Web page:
Christmas Recap

So Christmas has come and gone, and with it a couple of fantastic wines.  Needless to say, there were nearly no studying on the day, but here is a quick recap of the wines that were enjoyed.

First, a brief note about sabrage.  It’s the fine art of opening a bottle of sparkling wine by applying a sabre or a similar implement to the neck of the bottle in such as was as the ring of glass holding the cork detaches from the neck of the bottle, ideally intact with the cork, allowing the release of carbon-dioxide to blow away any glass shards in a very dramatic display.  Unfortunately, it can also be fraught with peril, in that depending on the pressure inside the bottle, the bottle itself, and the skill of the person attempting the maneuver, you can end up with anything from a completely shattered bottle to the type of decapitation only appropriate in the event of a zombie attack.

I first saw a demonstration in South Africa years ago and was taken by how fun it looked.  Since then, I’ve successfully removed the cork using that method, and was even given a sabre à Champagne as a gift for that purpose.  When it works, it’s really makes for a sense of occasion.

Corbon Brut Champagne 2003

Corbon Brut Champagne 2003

Unfortunately, this year the result as you can see in the photo was failure.  I don’t know what happened – possibly I hit the neck to hard, but as you can see it wasn’t good.  Fortunately, we were able to save more than half, though the bubbles faded very rapidly.  A great shame, as the Corbon Brut Champagne 2003 is a fine drop indeed.  I think I may need more practice on easily replaced bottles before I try that again with something so special.  At the very least, it was not the centrepiece of the day – rather just a starting drop.

A quick look at the bottle and some terms that are worth pulling out.  Brut – French for “crude” or “raw” but in the case of wine usually means dry (not sweet).  There are a number of technical terms that refer to how much residual sugar is in a champagne, and Brut refers to less than 15g/l.  Champagne – sometimes wrongly used to refer to sparkling wine, it is a sparkling wine made in a specific area of France called Champagne, under very specific rules regarding how the grapes are grown, and how the wine is made and aged.  Propriétaire-Récoltant – something along the lines of owner – grower.  In this case, it means that the people who made the wine are also the people who grew the grapes – not especially common in Champagne where big houses tend to buy in many/most of their grapes.  Chardonnay – this wine has no Pinot Noir or Pinot Meunier, or any of the handful of lesser grapes permitted in making Champagne.  À Avize Grand Cru – all the fruit that went into this wine is from the village of Avize, which is one of 17 most highly rated.  Millésime 2003 – 2003 vintage, whereas most Champagne is non-vintage, that is a blend across several years.  That’s a lot just from the label.  Alas, if there was any information on the label that once graced the neck of the bottle, it’s gone.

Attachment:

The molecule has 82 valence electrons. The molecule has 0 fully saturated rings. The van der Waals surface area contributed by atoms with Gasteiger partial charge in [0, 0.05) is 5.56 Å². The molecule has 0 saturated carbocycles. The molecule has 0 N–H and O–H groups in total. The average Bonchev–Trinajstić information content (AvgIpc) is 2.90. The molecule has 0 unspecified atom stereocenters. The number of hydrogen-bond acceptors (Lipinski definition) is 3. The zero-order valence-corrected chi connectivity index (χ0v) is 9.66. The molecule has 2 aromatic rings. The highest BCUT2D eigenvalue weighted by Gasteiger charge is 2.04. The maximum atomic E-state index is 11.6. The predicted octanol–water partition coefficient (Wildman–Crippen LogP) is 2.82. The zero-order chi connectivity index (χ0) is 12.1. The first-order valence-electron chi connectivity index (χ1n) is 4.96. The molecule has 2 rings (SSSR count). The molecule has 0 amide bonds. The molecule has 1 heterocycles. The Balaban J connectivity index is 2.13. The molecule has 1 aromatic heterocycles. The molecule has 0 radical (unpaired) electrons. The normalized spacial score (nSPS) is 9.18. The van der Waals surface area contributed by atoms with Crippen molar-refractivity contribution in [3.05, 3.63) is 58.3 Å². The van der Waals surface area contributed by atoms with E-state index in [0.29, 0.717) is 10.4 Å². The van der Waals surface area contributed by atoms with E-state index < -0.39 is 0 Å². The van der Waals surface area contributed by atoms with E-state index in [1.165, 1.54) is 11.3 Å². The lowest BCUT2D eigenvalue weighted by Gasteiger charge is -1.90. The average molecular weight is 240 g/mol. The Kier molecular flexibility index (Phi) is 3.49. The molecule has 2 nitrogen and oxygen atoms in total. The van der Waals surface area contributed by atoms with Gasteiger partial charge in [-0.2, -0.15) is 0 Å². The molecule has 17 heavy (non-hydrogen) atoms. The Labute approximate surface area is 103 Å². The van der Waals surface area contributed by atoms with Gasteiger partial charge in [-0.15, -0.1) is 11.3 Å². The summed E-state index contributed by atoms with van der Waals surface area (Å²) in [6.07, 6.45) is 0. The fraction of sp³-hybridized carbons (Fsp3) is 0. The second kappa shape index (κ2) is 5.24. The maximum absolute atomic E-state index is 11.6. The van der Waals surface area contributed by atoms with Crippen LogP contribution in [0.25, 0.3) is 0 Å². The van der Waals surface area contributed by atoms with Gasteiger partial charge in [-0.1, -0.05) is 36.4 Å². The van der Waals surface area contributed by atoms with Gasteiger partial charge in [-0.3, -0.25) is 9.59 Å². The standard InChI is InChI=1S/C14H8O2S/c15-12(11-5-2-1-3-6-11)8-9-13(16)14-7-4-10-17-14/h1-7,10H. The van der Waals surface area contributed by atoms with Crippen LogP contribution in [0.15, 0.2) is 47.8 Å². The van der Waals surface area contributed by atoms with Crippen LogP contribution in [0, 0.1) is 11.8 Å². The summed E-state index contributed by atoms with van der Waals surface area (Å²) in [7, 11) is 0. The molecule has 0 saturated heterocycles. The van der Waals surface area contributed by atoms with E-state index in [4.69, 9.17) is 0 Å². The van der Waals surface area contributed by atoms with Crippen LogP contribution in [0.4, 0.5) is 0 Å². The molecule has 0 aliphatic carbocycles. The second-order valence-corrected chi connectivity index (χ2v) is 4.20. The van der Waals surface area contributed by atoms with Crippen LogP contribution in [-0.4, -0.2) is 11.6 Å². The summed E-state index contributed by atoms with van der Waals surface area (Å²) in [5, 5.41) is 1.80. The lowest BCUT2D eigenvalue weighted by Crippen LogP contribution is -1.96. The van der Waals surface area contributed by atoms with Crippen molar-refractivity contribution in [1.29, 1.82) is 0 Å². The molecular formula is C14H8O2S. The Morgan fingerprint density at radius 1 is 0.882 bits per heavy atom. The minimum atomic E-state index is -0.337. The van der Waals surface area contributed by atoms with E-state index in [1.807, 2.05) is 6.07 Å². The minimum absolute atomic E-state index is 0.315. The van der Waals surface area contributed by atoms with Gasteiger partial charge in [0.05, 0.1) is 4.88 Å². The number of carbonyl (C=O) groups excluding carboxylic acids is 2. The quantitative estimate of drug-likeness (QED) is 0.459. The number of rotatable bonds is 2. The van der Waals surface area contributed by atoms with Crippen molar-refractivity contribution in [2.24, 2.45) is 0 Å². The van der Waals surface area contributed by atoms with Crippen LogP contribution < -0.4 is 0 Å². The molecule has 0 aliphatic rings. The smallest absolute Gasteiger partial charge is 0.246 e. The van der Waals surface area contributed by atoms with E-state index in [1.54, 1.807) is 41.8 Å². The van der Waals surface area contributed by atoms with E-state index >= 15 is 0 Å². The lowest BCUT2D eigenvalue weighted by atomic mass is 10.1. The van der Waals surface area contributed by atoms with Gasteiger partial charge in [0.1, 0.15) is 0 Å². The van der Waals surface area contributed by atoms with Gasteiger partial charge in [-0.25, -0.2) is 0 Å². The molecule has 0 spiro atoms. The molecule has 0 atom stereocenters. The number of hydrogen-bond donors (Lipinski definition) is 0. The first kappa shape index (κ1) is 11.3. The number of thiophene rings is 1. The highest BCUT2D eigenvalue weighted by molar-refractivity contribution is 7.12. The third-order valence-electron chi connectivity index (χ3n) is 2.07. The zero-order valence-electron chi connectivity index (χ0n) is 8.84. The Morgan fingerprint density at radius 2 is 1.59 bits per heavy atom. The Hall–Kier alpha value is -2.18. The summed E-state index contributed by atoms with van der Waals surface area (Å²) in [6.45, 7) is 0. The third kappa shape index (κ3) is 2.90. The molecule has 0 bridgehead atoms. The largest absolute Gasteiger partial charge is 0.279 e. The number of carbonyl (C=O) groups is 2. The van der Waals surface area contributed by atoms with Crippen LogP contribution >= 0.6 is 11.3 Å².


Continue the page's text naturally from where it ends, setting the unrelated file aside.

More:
Anyway, the Champagne, that which I didn’t waste, was lovely.  I had tried it in a tasting a month or two ago, and it was showing very well despite my poor treatment of it.  Christmas was no time for taking of detailed notes, but it had a lovely biscuit taste, along with slightly honey and nutty notes, along with rich citrus.

Marchand & Burch Nuits-saint-Georges 2009

Marchand & Burch Nuits-saint-Georges 2009

With dinner, we stayed in France, but moved to the south somewhat.  I roasted a goose (first time) and while the breast was a bit overdone, the drumsticks were wonderful, as was the stuffing.  When it comes to game birds, the classic pairing is Pinot Noir, and so we had a bottle of Marchand & Burch Nuits-saint-Georges 2009.  The company is a partnership between Pascal Marchand, a French winemaker of Burgundy, and Jeff Burch, owner of wineries in Western Australia.  Under their label, they release wines made from Pinot Noir and Chardonnay made in both France and Australia.

Burgundy is a very interesting place to visit and study.  The better wines have the name of the village from which their grapes come on their label, and Nuits-saint-Georges is in the Côte d’Or, specifically within the Côte de Nuits.  This wine was also from the tasting of a month or two ago, and we picked it out for Christmas to remind us of our time in Burgundy in June when we stayed just outside that village.

Again, I wasn’t taking notes but it was very spicy and had deliciously herby notes over restrained fruit.  Elegant is the word for it, and it was delicious.  And it was under screwcap, which is somewhat rare for French fine wine – obviously there are some Australian influences in the packaging, and there was no need for a sabre.

 

Erratic update schedule for the next few days

It’s Christmas here, and with the holiday officially on us, the amount of time I have to write up the great drinks I’m enjoying is quite diminished.  Fear not, I look forward to filling you in on the Tannat we had with dinner last night, the Champagne I’m looking forward to with lunch, and the red Burgundy to go with the goose for dinner tonight.  I might even have a tipple of a favourite single malt.  For now though, I hope you have better things to do on your holiday than to be clicking the reload button here in hopes of an update.  Merry Christmas!

Two Paddocks Central Otago Pinot Noir 2006

Origin: ,

Colour and type: ,
Varietal:

Two Paddocks Central Otago Pinot Noir 2006